In other words, the political parrying of five months ago continues.
"There are issues here a lot deeper than what's being talked about," Gonnelli claimed last week.
Gonnelli has worked for Public Works since he was 17. He became a foreman in the early 1980s and quickly became superintendent in 1984. Gonnelli says he wants to retire when he turns 50 this year, but so far, municipal government officials refuse to give him the package he has requested.
They think he is asking for too much money, and even placed an ad earlier this year in the Secaucus Reporter telling citizens about what Gonnelli wants.
Gonnelli said the issues go deeper, although he did not want to reveal much more.
"Every department head in the history of Secaucus got their time in pay - why not me?" Gonnelli said. "I'm basing my request on [retired Tax Assessor] Jim Tehune's package."
The contract for the Secaucus Department heads' unit states that "any employee who retires in accordance with the requirements of the pension system for a regular retirement shall be entitled as a terminal leave benefit to be remunerated based upon 50 percent of his unused accumulated sick leave at a daily rate in effect at the time of retirement."
However, Gonnelli wants more - full pay for 333 sick days, not 50 percent as the contract states.
"I agree the contract does say half, but as I said, every department head before me received full pay. I don't want to be penalized," said Gonnelli.
No way, Jose
Town Administrator Anthony Iacono said there was, indeed, one employee within the same bargaining unit as Gonnelli who was given his full sick days with retirement package. But Iacono said the employee had less than a year (approximately 220 days) sick leave granted him, and there were other extenuating circumstances. He said he could not make public the name or details of the retirement package, or others who had retired in previous years, because of privacy issues.
"Whether this person produced a medical note or documentation is irrelevant," said Iacono. "We did deviate from the contract to address the employee's health condition."
He said that an outside attorney, Martin Pachman, offered an opinion that contracts referred to by Gonnelli were "irrelevant because neither of their positions were covered by the department heads' agreement" and that "the previous instances cannot overcome the [Gonnelli's] contract language."
The issues surrounding Gonnelli's unique case have been public. A full-page ad was taken out in the Secaucus Reporter by Mayor Dennis Elwell reporting the amount Gonnelli requested and the reasons this would be a bad deal for Secaucus. It also referred to money that Gonnelli's wife, a town employee, was requesting.
Gonnelli said the issues concerning his wife's pay have been resolved with the town administration. He complained that the ad made certain benefits he was entitled to by contract seem unreasonable.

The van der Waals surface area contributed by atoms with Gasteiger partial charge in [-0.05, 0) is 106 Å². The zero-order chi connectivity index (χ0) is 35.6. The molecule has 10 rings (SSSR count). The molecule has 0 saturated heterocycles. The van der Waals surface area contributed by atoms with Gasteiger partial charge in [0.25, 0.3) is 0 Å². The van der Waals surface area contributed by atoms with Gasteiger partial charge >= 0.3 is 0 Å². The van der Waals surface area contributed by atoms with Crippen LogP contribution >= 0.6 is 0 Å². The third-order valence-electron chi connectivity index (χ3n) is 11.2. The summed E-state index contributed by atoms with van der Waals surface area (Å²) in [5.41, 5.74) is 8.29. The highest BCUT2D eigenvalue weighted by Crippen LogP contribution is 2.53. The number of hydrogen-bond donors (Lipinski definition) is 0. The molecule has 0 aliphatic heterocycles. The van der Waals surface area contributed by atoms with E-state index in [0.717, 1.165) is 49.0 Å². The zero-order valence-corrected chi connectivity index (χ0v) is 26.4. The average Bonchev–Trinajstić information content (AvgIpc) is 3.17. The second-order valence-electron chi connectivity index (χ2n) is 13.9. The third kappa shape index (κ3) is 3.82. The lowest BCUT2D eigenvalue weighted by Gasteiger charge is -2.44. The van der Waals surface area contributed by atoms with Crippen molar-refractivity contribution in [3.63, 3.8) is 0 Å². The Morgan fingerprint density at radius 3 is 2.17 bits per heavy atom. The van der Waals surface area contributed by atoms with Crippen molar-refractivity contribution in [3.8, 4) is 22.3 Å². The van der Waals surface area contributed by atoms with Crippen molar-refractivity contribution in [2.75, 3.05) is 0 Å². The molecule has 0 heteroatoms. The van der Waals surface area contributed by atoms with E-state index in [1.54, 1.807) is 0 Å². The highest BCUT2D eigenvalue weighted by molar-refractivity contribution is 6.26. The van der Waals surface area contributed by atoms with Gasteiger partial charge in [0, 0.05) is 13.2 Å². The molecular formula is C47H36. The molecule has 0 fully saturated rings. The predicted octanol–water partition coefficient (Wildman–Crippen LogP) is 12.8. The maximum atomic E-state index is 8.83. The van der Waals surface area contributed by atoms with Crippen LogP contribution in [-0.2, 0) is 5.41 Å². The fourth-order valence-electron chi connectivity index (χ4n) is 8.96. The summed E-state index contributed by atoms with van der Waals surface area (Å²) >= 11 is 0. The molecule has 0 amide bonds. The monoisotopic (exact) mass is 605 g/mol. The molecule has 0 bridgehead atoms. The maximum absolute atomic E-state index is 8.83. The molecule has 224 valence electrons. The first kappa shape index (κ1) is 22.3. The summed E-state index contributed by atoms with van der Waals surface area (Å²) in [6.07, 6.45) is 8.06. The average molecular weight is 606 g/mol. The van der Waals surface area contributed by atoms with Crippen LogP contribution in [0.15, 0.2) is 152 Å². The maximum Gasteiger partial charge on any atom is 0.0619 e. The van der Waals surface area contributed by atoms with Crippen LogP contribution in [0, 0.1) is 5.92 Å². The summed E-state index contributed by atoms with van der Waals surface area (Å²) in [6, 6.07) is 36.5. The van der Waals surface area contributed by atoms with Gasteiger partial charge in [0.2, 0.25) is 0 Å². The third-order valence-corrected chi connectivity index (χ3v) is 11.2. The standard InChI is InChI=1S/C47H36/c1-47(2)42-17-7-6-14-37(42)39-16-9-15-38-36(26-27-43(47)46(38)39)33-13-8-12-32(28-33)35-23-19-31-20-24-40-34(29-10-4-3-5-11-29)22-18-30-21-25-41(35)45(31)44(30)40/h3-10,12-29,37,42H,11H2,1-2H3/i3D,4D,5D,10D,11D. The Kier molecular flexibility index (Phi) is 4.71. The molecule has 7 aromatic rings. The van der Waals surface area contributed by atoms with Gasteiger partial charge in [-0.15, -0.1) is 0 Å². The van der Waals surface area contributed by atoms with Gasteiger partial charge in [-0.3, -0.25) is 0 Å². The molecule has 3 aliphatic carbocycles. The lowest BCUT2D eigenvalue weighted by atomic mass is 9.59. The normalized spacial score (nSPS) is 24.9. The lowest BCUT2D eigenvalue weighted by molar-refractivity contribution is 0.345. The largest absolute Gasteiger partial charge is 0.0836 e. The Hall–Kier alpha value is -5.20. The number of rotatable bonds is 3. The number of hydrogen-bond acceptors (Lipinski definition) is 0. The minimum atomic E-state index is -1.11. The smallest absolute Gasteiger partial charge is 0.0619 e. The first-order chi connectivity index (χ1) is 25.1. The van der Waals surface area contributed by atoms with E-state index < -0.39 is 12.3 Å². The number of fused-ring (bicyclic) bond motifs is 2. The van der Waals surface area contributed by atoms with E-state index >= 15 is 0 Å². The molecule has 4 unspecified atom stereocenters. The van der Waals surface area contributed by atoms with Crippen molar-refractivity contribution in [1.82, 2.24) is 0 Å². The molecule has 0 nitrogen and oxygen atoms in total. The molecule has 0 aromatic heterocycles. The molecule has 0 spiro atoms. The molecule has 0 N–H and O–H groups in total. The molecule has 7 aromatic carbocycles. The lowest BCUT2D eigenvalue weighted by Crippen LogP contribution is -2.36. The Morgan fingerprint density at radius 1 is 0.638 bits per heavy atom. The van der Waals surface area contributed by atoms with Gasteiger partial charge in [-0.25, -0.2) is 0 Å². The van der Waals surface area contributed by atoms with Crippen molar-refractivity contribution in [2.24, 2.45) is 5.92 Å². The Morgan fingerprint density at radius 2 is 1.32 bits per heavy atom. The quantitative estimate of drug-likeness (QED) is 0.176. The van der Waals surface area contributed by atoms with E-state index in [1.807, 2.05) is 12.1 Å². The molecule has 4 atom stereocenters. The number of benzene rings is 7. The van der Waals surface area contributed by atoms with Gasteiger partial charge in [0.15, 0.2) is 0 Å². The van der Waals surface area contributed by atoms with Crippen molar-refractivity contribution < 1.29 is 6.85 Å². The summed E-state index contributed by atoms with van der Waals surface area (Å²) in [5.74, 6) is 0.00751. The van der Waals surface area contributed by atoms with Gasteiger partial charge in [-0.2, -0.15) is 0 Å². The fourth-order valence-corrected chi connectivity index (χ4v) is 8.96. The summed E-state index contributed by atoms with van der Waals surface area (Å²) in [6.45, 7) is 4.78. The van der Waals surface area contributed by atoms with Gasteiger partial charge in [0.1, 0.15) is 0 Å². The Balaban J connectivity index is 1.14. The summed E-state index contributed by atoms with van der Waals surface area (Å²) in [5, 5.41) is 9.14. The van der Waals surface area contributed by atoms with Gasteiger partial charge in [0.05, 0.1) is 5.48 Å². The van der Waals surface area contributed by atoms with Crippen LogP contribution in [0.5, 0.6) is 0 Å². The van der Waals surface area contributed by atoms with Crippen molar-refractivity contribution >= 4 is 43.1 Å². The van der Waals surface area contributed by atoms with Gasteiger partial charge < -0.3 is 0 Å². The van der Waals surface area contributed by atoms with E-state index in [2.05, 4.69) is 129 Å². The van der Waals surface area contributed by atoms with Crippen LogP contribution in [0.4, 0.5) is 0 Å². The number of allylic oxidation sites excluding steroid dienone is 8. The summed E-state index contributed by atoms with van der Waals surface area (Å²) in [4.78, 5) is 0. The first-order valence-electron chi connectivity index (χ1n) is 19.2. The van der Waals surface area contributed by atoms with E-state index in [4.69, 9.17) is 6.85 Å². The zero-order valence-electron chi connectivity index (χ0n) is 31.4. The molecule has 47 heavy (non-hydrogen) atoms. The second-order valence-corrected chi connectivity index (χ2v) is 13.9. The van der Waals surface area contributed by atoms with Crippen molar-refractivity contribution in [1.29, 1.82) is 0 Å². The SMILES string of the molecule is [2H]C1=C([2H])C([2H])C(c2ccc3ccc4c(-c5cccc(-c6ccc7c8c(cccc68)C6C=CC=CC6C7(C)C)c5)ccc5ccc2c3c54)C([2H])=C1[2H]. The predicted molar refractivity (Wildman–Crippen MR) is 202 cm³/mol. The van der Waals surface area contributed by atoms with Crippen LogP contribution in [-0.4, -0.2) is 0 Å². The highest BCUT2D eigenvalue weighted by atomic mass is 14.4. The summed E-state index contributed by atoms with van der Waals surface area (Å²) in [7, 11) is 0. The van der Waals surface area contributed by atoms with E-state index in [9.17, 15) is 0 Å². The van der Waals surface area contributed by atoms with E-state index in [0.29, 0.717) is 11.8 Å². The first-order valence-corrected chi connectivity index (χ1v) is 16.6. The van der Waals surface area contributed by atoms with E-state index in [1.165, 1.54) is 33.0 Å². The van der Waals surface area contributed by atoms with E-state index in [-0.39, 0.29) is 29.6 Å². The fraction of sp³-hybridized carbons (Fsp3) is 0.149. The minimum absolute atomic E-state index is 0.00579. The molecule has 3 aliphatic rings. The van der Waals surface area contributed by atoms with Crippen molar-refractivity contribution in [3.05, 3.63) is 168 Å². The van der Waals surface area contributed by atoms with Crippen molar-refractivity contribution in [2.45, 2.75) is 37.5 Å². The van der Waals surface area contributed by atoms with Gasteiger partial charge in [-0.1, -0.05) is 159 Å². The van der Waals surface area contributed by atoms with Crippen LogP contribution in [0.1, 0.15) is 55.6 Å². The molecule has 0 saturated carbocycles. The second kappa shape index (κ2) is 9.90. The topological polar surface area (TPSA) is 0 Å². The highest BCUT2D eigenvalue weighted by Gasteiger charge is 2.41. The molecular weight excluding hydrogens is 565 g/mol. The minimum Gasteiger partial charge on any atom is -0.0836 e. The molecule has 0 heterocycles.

"I paid into my pension for 32 years - I am entitled to these things," he said. "All employees get health insurance after retirement by working more than 25 years. The only thing I'm asking for is the second half of my sick leave."
Gonnelli said he cannot comment on any legal action he plans to take at this time.
Resulted in firefighter fundraising ban
This is not the only issue the town has been battling with Gonnelli over. Gonnelli wears a number of hats throughout Secaucus. He is battalion chief of Engine Company Number 3 on Centre Avenue for the volunteer Fire Department. He is also one of six commissioners for the New Jersey Meadowlands Commission (NJMC). These multiple positions have put Gonnelli at the center of a political game of ping-pong involving voting power, land use and conscience.
"I gave my life and soul to this town and just because of one vote, I have the door slammed on me," said Gonnelli. "I just thought I did the right thing."
On January 25, 2005, during a regular session of the New Jersey Meadowlands Commission where an over-capacity crowd filled the usually sparsely attended monthly meeting room, a gas station addition to the new Harmon Meadow Wal-Mart was voted down by the commission.
NJMC representatives said their decision was based on "an objective reflection of the zoning regulations." The Secaucus administration, including Mayor Dennis Elwell, wanted the gas station and said it would be good for the town.
Gonnelli was absent during the meeting because he was dealing with a court case against his department. But Elwell believed he would have had to recuse himself from the vote anyway, as Wal Mart had made several donations to the Secaucus Fire Department budget. So Elwell put a ban on funding for the entire Fire Department two days later, saying that this way, Gonnelli - as Secaucus' representative on the board - wouldn't have to miss other important votes.
Why not just put someone else on the board? The state was the one who appointed Gonnelli there, not the town. "No one from the municipal government went to the Meadowlands Commission and raised the conflict - Gonnelli did that and the commission said he must recuse himself," said Mayor Dennis Elwell. "This means that any time a donation is made to the Fire Department, we can lose Gonnelli's vote."
"In my eight years as Commissioner," said Gonnelli. "I have recused myself no more than four times. I don't see this as a problem."
Gonnelli has not stepped down, and the town has not rescinded the ban on fundraising. The lack of fundraising has no effect on firefighting equipment, supplies, and materials, said Town Attorney Frank Leanza. The town provides those items. The volunteers' fundraising efforts are to supplement the town's support for social activities.
Leanza's recommendation is that Gonnelli either relinquishes his role as commissioner or as battalion chief.
Gonnelli says he wants to retire when he turns 50 this year.